Rising personnel costs are weighing down cities
Bloomberg’s Romy Varghese wrote an excellent piece about escalating wages and pension costs for public safety workers that mirrors much of what I’ve been writing about several bankrupt California cities. As municipal revenues slowly inch up, mandated wage and pension increases have been ravaging budgets:
Rising personnel costs have helped drive revenue-strapped cities toward insolvency from coast to coast.
“A majority of their costs are tied up in people,” said Christopher Hoene, research director for the National League of Cities in Washington. “If you look at any organization of any size around the country, you’ll see anywhere between 60 to 80 percent of their costs are in personnel-related expenditures.”
A league survey in 2010 showed 79 percent of cities cited increasing employee-pension expenses as a source of budget pressure, up from 61 percent in a 2003 survey. Tax increases and service rollbacks, which can bog down economic growth, lie in wait for those that can’t control labor expenses, Hoene said.
Of course, controlling costs when there are high levels of unionization is very difficult. The BLS has the figures on unionization in the public sector:
Within the public sector, local government workers had the highest union membership rate, 43.2 percent. This group includes workers in heavily unionized occupations, such as teachers, police officers, and firefighters.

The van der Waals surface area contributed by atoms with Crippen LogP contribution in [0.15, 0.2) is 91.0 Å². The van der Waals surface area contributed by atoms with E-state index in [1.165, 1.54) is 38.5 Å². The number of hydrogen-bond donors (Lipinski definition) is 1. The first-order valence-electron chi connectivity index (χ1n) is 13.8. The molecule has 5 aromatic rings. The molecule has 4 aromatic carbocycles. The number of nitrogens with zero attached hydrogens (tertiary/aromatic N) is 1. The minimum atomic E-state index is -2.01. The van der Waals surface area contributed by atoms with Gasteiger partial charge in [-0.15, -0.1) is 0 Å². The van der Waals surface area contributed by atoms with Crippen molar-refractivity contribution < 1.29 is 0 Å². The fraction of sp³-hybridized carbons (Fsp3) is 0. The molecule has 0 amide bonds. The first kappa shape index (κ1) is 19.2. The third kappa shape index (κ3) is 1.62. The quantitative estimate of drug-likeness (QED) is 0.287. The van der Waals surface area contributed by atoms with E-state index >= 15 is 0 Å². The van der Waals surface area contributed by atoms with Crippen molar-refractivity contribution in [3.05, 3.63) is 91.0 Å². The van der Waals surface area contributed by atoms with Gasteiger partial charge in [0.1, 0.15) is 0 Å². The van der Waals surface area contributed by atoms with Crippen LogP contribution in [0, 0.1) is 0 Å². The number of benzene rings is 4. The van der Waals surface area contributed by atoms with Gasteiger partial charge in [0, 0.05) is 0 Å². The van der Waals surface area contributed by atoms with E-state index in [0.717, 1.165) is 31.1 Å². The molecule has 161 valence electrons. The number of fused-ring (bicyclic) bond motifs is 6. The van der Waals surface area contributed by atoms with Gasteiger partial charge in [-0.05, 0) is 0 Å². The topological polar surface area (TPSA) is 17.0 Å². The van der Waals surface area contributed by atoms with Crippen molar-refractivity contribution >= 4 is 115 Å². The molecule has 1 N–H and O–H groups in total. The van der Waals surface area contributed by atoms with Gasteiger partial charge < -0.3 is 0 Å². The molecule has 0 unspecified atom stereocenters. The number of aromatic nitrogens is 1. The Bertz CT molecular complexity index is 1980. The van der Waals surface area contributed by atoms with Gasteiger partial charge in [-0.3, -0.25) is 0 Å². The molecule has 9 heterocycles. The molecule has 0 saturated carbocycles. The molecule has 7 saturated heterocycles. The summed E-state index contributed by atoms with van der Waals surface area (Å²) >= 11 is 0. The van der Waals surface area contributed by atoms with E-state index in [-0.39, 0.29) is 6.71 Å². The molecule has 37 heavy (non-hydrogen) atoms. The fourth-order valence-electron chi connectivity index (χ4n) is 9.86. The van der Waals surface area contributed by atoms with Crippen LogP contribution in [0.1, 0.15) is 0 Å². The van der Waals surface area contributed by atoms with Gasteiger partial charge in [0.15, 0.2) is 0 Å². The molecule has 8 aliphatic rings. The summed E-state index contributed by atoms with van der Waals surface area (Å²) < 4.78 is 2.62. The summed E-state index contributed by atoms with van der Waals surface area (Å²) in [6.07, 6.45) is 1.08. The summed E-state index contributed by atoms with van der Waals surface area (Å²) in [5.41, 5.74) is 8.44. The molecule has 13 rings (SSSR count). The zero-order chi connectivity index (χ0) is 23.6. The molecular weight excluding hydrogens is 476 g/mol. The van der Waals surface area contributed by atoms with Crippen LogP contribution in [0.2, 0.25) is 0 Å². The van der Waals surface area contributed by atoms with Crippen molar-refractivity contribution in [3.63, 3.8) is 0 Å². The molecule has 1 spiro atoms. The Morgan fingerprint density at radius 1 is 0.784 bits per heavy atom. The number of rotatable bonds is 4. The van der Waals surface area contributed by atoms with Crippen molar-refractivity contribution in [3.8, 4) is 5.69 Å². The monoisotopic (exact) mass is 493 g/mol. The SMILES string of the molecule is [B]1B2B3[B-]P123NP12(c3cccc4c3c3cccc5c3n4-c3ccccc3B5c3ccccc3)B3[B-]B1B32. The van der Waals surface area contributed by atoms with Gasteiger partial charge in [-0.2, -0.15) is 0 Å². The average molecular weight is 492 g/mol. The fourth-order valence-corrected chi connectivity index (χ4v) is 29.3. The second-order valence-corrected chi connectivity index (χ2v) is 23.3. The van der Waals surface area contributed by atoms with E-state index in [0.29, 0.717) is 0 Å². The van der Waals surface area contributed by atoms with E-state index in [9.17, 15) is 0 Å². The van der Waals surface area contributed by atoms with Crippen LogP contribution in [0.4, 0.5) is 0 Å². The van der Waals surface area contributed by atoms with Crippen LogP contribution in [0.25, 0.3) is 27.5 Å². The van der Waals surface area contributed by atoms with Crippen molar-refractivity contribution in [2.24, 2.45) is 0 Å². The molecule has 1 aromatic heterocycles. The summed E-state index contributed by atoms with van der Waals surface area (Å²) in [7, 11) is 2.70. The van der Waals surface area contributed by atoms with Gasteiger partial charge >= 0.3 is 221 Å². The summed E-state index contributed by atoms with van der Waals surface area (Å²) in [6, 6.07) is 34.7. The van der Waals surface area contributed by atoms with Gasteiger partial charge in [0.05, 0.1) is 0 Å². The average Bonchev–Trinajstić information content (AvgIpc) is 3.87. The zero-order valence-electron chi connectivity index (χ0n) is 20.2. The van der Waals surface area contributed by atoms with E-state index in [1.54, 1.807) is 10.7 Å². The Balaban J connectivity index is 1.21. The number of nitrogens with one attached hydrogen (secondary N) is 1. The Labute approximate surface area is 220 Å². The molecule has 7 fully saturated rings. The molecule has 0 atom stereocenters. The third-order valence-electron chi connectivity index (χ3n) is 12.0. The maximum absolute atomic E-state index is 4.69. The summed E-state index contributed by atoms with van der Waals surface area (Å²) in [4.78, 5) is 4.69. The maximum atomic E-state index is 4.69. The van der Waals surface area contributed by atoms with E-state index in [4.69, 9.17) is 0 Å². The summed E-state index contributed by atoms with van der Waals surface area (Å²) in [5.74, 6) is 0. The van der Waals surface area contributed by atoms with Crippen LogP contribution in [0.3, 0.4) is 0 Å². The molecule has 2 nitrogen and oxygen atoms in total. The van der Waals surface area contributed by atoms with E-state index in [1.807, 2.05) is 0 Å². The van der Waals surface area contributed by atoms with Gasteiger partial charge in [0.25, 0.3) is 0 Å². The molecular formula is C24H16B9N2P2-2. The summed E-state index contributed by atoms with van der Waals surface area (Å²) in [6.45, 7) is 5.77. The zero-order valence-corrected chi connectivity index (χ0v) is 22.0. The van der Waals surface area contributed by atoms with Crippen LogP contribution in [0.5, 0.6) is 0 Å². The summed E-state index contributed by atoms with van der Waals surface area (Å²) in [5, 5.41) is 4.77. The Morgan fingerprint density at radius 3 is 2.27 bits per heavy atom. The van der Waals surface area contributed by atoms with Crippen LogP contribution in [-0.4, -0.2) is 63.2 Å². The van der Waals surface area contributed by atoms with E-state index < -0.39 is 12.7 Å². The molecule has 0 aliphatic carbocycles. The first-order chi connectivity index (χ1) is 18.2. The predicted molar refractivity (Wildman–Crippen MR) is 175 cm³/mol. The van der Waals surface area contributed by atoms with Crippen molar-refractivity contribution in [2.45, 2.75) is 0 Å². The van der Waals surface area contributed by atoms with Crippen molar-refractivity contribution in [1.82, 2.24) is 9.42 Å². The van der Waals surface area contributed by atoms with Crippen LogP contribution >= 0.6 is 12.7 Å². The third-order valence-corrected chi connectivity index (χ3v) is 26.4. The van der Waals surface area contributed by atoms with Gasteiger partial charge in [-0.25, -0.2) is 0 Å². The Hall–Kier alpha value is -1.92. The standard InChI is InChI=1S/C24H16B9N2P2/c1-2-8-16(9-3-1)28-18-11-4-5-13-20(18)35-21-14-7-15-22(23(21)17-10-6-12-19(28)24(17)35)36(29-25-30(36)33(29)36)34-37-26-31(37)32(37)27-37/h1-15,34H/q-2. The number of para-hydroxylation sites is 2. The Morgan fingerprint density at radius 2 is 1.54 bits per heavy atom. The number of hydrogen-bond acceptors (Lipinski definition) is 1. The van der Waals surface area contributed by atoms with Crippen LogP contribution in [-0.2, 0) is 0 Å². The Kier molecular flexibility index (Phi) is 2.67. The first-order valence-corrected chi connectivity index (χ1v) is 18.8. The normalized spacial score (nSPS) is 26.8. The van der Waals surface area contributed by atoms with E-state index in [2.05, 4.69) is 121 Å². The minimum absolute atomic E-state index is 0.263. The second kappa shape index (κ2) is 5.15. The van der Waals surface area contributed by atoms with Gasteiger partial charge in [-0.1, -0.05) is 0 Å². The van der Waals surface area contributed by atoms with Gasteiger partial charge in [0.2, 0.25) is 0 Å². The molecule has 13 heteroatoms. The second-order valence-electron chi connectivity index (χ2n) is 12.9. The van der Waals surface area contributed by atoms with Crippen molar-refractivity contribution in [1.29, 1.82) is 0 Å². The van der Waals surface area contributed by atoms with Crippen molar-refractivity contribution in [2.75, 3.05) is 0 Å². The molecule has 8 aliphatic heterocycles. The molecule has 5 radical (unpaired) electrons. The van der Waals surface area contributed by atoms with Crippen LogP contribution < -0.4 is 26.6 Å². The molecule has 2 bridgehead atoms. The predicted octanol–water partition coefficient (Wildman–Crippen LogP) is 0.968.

Outside of a bankruptcy proceeding, cities and towns must either attempt to negotiate with unions or wait until a multiyear contract expires. Stockton, California and Scranton, Pennsylvania are examples of communities that unilaterally imposed wage reductions on union workers and are now facing court-imposed, multimillion-dollar payments to make up those wages. These settlements have placed enormous strains on already unbalanced budgets.
As state and local government employment boomed from the early 1980s to 2008, unions had little trouble negotiating more generous benefits, such as annual cost-of-living increases for wages and pensions. But the tide has turned, and it’s likely that we’ll see more of this:
In Phoenix, budget pressures driven partly by personnel costs led lawmakers to impose a 2 percent tax on groceries in 2010, said Sal DiCiccio, a City Council member. This year, he sought to restrain pay increases for union workers without success, he said.
“It’s up to political figures to say no,” DiCiccio said about dealing with union demands.
Brace for the fights to come.